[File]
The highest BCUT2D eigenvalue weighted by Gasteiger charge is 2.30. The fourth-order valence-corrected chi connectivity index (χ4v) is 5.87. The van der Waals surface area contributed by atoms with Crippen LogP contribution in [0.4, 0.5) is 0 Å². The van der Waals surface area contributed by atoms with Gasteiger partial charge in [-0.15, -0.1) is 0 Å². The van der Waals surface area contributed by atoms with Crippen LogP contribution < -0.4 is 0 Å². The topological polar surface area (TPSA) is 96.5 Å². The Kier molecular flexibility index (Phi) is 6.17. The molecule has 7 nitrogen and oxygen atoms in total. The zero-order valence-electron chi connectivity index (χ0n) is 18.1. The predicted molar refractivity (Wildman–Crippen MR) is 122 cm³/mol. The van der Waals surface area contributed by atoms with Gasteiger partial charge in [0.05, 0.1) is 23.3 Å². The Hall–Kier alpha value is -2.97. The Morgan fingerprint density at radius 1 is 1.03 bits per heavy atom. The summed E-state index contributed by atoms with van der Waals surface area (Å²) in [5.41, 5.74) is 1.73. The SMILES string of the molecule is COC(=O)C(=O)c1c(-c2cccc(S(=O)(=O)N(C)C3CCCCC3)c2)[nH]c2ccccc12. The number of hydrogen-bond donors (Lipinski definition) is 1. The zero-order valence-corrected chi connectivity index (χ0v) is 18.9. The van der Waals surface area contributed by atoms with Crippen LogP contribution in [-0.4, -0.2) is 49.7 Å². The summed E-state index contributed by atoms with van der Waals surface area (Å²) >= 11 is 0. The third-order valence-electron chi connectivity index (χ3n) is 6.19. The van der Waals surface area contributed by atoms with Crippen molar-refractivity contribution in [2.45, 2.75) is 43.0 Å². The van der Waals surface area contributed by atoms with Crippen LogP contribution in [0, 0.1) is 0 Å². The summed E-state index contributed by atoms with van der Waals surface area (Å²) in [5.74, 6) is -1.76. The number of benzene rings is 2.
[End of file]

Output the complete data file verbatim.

The highest BCUT2D eigenvalue weighted by Gasteiger charge is 2.30. The fourth-order valence-corrected chi connectivity index (χ4v) is 5.87. The van der Waals surface area contributed by atoms with Crippen LogP contribution in [0.4, 0.5) is 0 Å². The van der Waals surface area contributed by atoms with Gasteiger partial charge in [-0.15, -0.1) is 0 Å². The van der Waals surface area contributed by atoms with Crippen LogP contribution < -0.4 is 0 Å². The topological polar surface area (TPSA) is 96.5 Å². The Kier molecular flexibility index (Phi) is 6.17. The molecule has 7 nitrogen and oxygen atoms in total. The zero-order valence-electron chi connectivity index (χ0n) is 18.1. The predicted molar refractivity (Wildman–Crippen MR) is 122 cm³/mol. The van der Waals surface area contributed by atoms with Gasteiger partial charge in [0.05, 0.1) is 23.3 Å². The Hall–Kier alpha value is -2.97. The Morgan fingerprint density at radius 1 is 1.03 bits per heavy atom. The summed E-state index contributed by atoms with van der Waals surface area (Å²) in [5.41, 5.74) is 1.73. The SMILES string of the molecule is COC(=O)C(=O)c1c(-c2cccc(S(=O)(=O)N(C)C3CCCCC3)c2)[nH]c2ccccc12. The number of hydrogen-bond donors (Lipinski definition) is 1. The zero-order valence-corrected chi connectivity index (χ0v) is 18.9. The van der Waals surface area contributed by atoms with Crippen LogP contribution in [-0.4, -0.2) is 49.7 Å². The summed E-state index contributed by atoms with van der Waals surface area (Å²) >= 11 is 0. The third-order valence-electron chi connectivity index (χ3n) is 6.19. The van der Waals surface area contributed by atoms with Crippen molar-refractivity contribution in [2.45, 2.75) is 43.0 Å². The van der Waals surface area contributed by atoms with Crippen LogP contribution in [0, 0.1) is 0 Å². The summed E-state index contributed by atoms with van der Waals surface area (Å²) in [5.74, 6) is -1.76. The number of benzene rings is 2.